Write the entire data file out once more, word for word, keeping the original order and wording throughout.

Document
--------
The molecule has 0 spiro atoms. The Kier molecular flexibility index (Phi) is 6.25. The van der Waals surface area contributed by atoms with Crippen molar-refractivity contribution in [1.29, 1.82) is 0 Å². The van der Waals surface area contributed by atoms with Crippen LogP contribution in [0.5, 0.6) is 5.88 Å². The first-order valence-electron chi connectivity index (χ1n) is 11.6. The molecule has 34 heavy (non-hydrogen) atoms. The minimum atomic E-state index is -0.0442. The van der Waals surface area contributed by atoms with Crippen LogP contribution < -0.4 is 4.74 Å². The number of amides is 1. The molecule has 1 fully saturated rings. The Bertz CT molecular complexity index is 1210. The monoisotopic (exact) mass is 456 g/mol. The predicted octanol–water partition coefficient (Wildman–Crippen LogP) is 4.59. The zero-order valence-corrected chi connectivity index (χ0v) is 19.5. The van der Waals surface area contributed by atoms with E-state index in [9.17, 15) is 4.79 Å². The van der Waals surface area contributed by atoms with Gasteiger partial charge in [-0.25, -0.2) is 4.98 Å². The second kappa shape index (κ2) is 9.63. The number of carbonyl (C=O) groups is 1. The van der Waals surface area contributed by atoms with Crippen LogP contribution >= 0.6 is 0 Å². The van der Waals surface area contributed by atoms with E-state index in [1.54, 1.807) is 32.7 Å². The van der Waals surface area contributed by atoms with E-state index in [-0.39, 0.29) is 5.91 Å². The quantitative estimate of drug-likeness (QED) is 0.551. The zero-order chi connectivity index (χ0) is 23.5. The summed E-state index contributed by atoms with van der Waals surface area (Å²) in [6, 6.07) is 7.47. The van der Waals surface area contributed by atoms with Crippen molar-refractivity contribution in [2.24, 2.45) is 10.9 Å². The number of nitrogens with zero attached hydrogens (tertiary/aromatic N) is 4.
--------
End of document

The molecule has 0 spiro atoms. The Kier molecular flexibility index (Phi) is 6.25. The van der Waals surface area contributed by atoms with Crippen molar-refractivity contribution in [1.29, 1.82) is 0 Å². The van der Waals surface area contributed by atoms with Crippen LogP contribution in [0.5, 0.6) is 5.88 Å². The first-order valence-electron chi connectivity index (χ1n) is 11.6. The molecule has 34 heavy (non-hydrogen) atoms. The minimum atomic E-state index is -0.0442. The van der Waals surface area contributed by atoms with Crippen LogP contribution < -0.4 is 4.74 Å². The number of amides is 1. The molecule has 1 fully saturated rings. The Bertz CT molecular complexity index is 1210. The monoisotopic (exact) mass is 456 g/mol. The predicted octanol–water partition coefficient (Wildman–Crippen LogP) is 4.59. The zero-order valence-corrected chi connectivity index (χ0v) is 19.5. The van der Waals surface area contributed by atoms with E-state index in [9.17, 15) is 4.79 Å². The van der Waals surface area contributed by atoms with Gasteiger partial charge in [-0.25, -0.2) is 4.98 Å². The second kappa shape index (κ2) is 9.63. The number of carbonyl (C=O) groups is 1. The van der Waals surface area contributed by atoms with Crippen LogP contribution >= 0.6 is 0 Å². The van der Waals surface area contributed by atoms with E-state index in [1.54, 1.807) is 32.7 Å². The van der Waals surface area contributed by atoms with E-state index in [-0.39, 0.29) is 5.91 Å². The quantitative estimate of drug-likeness (QED) is 0.551. The zero-order chi connectivity index (χ0) is 23.5. The summed E-state index contributed by atoms with van der Waals surface area (Å²) in [6, 6.07) is 7.47. The van der Waals surface area contributed by atoms with Crippen molar-refractivity contribution in [2.24, 2.45) is 10.9 Å². The number of nitrogens with zero attached hydrogens (tertiary/aromatic N) is 4.